JM: In October of 2011 we had 3 one-time-only performances of the 25th Anniversary Symphony: Tokyo, Los Angeles and London. Earlier this year in January, we launched the new show in my hometown with the Dallas Symphony Orchestra, and several trips later June 6th at the Greek Theatre will mark our 10th performance of the Legend of Zelda: Symphony of the Goddesses. Time has flown by, but it's been a lot of fun. Reception has been incredible! People are loving the show; and I say 'people,' not just fans — because we have audience members coming from all backgrounds and demographics, some not knowing anything about The Legend of Zelda or its music; some never having attended an orchestral concert in their life! If they weren't a fan walking in, the conversion rate of non-fan to fan seems to be super high when they walk out! As a result, Zelda is really affording us the rare privilege to introduce a whole new generation to the timeless and treasured medium of symphonic performance. That's super cool.

GZ: Do you get a lot of Zelda fans in the audience?  People who cosplay as Link and such?

JM: Oh yeah. Zelda fans are everywhere and they are turning out in droves to hear their favorite tunes performed live by a symphony orchestra & choir. It's really rewarding to wander around in the crowd during intermission and hear fans discussing what their favorite moments are, what they are anticipating; it's just pure joy. And absolutely, it's been called Zelda cosplayer and 3DS StreetPass "heaven." I have seen so many incredible costumes. Fans spend hours upon hours pouring over every last detail. Their outward expression of love for this franchise is hard to beat. It creates such a celebratory atmosphere and really adds to the magic of the evening.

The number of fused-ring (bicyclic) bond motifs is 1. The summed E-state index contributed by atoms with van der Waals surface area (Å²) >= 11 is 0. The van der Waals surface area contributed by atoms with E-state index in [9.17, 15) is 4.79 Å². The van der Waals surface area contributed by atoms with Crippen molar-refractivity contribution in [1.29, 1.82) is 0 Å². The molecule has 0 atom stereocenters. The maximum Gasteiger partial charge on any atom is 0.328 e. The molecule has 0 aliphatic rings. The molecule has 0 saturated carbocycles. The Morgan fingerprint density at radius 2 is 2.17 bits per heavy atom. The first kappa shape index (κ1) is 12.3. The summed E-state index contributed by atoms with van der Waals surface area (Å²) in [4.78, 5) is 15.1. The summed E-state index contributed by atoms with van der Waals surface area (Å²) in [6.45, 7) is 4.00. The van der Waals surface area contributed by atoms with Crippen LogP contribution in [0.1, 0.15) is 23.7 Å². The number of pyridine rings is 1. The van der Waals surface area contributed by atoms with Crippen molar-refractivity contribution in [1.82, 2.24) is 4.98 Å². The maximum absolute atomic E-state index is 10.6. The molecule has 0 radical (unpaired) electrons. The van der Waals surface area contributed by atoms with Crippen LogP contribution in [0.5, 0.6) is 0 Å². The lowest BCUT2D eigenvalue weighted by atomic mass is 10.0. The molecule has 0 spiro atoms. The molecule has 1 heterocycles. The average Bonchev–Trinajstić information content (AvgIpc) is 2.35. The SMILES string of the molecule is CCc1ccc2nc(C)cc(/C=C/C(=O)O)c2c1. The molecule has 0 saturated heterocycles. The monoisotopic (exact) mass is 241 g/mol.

GZ: Tell us how you came up with the setlist.  Do you pick a bunch of favorites, or perhaps even songs that fans don't see coming? Walk us through the concert.  What can first-time attendees expect coming to one of your concerts?

JM: Chad Seiter (SotG's arranger and music director) and I grew up with The Legend of Zelda and its music; it played a huge role in the soundtrack of our childhoods. Between the two of us I'm probably the bigger Zelda geek (Chad beats me on the Star Trek front — but not by much). But all that aside, we both come from film/television/video game storytelling backgrounds, so we also grew up reliving the movies of our youth through these big budget orchestral film scores. We're both huge, huge fans of legendary film composer Jerry Goldsmith (which ultimately led us to hiring Goldsmith's recording engineer Bruce Botnick for the "25th Anniversary Special Orchestra CD"). Granted, when it came to playing video games like Zelda, as children we had to suspend our disbelief and imagine what those sine, saw, square and triangle waves would sound like if only their notes were performed by live instruments. That's not new; guys like Jason Michael Paul, Thomas Böcker and Tommy Tallarico have been bringing video game music to life in the concert circuit for years now with shows like Dear Friends: Music from Final Fantasy, PLAY! A Video Game Symphony (JMP), Symphonic Fantasies/Legends/Odysseys (Böcker) and Video Games Live (Tallarico).